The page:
A friend of my father's who is now a friend of mine - well I wish he was but I never get to see him but when I see him I love talking to him. He's great. And funny. He's especially funny. And I've been to his house, once, and so I am deciding that this constitutes being friends and I was going say that we are friends on Facebook but I checked and he never accepted - ^#*$*@& - but I am friends with his wife there. So she and I are really friends. Facebook makes it so.
Anyway, this friend of my dad's who is my friend - except not on Facebook - he has a snail problem. Not personally but on the pond that his house sits next to. It's a major problem and is ruining the pond. I know this because he explained it to me and my dad when we ran into him in town last week.
We were coming back from a quick shop at the Co-op which is this very cool and healthy store in Great Barrington and there he was, also coming out of the co-op though we did not see him while we were there. And we spent a few (a bit more) minutes talking about his snails.
They are very small snails and are taking over the pond and the problem is that it seems they may not be able to do anything about this. Because there is an organization that protects them. In that very narrow and isolating way that organizations focus in quite often where they only look at that one thing that they care about and do not pay attention to all the other things circle around their priority.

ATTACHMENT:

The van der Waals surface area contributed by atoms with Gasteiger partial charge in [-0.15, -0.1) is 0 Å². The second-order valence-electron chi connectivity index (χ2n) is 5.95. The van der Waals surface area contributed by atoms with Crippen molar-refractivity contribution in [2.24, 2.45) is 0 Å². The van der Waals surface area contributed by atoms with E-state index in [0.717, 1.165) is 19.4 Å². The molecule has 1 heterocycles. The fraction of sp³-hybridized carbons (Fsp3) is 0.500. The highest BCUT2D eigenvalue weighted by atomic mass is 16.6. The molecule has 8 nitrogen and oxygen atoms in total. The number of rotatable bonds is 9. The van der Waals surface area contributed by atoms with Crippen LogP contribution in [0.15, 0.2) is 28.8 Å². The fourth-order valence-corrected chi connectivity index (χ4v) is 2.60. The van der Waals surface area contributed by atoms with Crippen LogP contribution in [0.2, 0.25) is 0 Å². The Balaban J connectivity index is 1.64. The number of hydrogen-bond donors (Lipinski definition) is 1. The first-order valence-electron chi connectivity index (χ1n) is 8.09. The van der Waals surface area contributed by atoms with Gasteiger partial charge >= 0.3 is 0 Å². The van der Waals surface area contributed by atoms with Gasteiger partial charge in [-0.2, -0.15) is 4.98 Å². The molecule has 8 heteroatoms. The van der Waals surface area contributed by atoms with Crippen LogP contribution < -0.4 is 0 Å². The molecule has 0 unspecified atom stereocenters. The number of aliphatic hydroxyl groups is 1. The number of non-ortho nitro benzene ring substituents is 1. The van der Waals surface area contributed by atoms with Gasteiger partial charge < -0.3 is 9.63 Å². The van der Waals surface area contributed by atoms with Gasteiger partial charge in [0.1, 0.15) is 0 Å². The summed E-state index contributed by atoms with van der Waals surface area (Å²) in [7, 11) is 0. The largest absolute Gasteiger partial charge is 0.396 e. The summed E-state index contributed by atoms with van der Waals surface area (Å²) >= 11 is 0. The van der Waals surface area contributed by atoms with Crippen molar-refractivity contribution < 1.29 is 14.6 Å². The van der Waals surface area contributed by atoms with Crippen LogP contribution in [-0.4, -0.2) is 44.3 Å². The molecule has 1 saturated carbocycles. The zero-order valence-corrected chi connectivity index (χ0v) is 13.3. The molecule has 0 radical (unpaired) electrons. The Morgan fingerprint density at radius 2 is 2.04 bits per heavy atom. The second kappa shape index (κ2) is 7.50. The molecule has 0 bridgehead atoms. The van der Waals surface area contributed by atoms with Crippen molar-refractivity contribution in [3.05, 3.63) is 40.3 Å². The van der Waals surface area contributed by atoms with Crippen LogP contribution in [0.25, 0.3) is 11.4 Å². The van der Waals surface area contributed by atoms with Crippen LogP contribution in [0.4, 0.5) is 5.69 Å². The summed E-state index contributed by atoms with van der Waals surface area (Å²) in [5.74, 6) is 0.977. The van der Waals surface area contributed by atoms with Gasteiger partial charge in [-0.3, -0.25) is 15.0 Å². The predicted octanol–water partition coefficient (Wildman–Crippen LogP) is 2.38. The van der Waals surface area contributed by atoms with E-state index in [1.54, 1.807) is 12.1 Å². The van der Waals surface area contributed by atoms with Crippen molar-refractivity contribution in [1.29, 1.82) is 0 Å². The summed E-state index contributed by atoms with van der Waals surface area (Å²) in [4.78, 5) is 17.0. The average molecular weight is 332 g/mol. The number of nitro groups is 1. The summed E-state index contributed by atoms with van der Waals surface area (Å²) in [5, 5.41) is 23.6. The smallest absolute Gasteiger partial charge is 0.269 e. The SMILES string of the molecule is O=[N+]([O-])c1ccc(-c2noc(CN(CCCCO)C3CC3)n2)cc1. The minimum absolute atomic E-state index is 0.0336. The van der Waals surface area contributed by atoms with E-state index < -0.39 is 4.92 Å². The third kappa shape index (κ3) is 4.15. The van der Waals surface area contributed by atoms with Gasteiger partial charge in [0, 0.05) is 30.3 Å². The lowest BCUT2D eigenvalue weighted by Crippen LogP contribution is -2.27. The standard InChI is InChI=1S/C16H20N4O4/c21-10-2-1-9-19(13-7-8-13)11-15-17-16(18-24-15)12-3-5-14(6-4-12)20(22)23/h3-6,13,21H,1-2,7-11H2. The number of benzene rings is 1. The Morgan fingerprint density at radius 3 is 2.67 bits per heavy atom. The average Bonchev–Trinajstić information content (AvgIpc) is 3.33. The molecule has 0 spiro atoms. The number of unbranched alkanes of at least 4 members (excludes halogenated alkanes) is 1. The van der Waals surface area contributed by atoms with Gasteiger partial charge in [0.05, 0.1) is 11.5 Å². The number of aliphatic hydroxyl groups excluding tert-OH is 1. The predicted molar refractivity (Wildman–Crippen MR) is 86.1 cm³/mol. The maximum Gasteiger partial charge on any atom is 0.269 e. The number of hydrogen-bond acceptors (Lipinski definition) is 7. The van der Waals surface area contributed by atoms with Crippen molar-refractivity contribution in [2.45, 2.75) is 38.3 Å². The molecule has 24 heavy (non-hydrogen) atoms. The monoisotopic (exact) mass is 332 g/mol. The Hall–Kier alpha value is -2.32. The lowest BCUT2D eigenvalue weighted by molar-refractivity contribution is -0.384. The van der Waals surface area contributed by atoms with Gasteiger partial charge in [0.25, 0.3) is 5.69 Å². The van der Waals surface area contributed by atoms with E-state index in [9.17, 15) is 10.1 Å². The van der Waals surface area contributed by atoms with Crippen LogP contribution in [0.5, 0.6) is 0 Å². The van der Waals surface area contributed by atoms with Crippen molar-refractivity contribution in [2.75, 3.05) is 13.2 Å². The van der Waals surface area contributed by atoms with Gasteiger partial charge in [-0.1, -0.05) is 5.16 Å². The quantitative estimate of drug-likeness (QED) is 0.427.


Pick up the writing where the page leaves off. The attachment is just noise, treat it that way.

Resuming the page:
And this got me thinking.
And so I shared this snail challenge with my sister, because we are together again for yet another Monday writing as I am still on this east coast visit to my family and so we are writing this writing together, too.
We were talking about our parents and the challenges they face and how, when you focus in on just that, the challenge of illness or memory loss or age or snails, you often miss the bigger picture of who they are and who we are, too.
We can choose to stay in the muck of it, stay focused on just the snails, or we can pull back and take a meta-view of things. We can see our parents not just as the struggles they are facing now which forces us to then just be in our response to that – our problem solving and strategy generating and reacting and fixing - and instead take that step back and see the fullness of our parents and begin again to experience the trueness of ourselves. As daughters and sisters and friends.
When we chose to step away from the microscope we regain our perspective. And we are then in choice of exactly how we want to see things.
We talk about this a lot. My sister and I. About the choices we have. About the power we really hold in all this. We think, when we are narrowed in on just the snail that all there is is that. But there is so much more.